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Rare white deer calls Douglas County home

Photographer Joe McDaniel captured the contrast between the rare leucistic deer and her brown sibling.

By Barbara Neff; photos by Joe McDaniel

When Douglas County resident, travel writer and wildlife photographer Joe McDaniel heard murmurs among neighbors this past fall that they had spotted a white mule deer fawn in the area of Tallman Gulch Trail, he did what nature enthusiasts do. He grabbed his camera and trekked out for a look. Sure enough, he spotted the white fawn briefly, estimated by McDaniel to be just a few months old at the time, hidden in an area of thick brush. He was able to grab just one photograph before she fled.

McDaniel spent 25 years in southern Africa, beginning at age 12, where he earned a Bachelor of Science degree in Zoology and Etymology. He spent several years working in the African bush before returning to the U.S. His keen interest in wildlife has been lifelong.

To McDaniel’s astonishment, a few months ago, the white fawn, now about a year old, strolled right onto his street in neighboring Parker, accompanied by siblings – all brown. This time, the white deer showed herself long enough to be well photographed.

The white deer is not albino, as many mistakenly assume. The coloring, according to McDaniel, is the result of leucism, a recessive gene that occurs among many species. McDaniel stated further that because the gene is recessive, a white or leucistic fawn will only be born when both the male and female parents carry the gene.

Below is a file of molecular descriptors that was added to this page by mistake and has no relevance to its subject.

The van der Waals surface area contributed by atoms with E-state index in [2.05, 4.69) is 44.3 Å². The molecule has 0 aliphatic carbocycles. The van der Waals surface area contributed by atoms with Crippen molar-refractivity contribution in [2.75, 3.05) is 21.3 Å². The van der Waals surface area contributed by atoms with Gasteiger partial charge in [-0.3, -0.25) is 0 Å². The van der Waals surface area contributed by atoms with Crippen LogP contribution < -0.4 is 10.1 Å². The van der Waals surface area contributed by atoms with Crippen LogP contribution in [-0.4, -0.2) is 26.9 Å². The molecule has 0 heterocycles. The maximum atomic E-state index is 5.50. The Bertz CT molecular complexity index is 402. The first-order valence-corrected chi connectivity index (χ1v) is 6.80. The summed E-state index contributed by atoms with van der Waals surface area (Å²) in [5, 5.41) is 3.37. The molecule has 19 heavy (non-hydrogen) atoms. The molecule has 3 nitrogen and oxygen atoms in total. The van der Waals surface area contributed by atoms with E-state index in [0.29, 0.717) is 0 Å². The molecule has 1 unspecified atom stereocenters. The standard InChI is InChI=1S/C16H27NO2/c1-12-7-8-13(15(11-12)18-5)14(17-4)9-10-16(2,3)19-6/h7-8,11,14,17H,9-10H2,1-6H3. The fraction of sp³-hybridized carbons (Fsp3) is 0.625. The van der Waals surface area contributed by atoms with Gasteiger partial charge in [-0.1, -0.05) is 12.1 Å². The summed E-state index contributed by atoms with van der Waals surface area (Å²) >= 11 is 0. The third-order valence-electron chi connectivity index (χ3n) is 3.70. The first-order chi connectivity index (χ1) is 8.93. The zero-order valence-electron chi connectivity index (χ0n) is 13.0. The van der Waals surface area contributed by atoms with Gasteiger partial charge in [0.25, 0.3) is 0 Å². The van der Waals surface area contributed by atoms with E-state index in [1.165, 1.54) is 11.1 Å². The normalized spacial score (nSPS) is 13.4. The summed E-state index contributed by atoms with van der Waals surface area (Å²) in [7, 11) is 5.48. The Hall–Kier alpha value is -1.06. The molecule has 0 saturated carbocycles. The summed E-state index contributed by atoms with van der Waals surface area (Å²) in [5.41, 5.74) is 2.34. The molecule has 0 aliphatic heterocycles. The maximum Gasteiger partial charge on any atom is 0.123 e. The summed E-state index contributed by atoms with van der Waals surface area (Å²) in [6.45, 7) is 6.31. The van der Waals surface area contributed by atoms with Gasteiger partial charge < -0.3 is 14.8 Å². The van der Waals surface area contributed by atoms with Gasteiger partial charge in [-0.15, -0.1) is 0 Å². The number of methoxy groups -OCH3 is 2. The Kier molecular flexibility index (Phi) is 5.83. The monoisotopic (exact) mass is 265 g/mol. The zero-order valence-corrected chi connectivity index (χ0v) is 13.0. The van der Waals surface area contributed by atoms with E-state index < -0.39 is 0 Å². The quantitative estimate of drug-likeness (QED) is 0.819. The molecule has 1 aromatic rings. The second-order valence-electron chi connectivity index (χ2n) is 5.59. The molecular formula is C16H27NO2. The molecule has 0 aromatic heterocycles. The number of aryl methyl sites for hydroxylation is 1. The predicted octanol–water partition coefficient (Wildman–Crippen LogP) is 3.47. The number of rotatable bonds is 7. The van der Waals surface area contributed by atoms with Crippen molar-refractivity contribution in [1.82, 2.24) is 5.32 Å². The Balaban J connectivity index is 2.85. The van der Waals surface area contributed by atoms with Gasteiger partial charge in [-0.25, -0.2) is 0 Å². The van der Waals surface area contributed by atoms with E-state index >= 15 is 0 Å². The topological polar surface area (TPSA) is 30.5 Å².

This beautiful doe is white with dark eyes, rather than the typical brown, due to a condition called leucism.

Karen Fox, wildlife pathologist at Colorado Parks and Wildlife, stated that albinism is the result of a lack of melanin, which provides color for skin, feathers, hair and eyes. Leucism is a partial loss of pigment, but the eyes are not affected. Fox, who is excited to learn about our leucistic deer here in Douglas County, stated that fewer than one percent of all deer are white.

To those hoping to catch a glimpse of the white mule deer, Justin Olson, district wildlife manager at Colorado Parks and Wildlife, cautions the public to keep a safe, respectful and comfortable distance from all wildlife.
Olson stated that Colorado Parks and Wildlife manages 960 species. While an abundance of wildlife is part of what makes Colorado special, Olson wisely reminded, “We have a tremendous responsibility to help keep our wildlife wild.”



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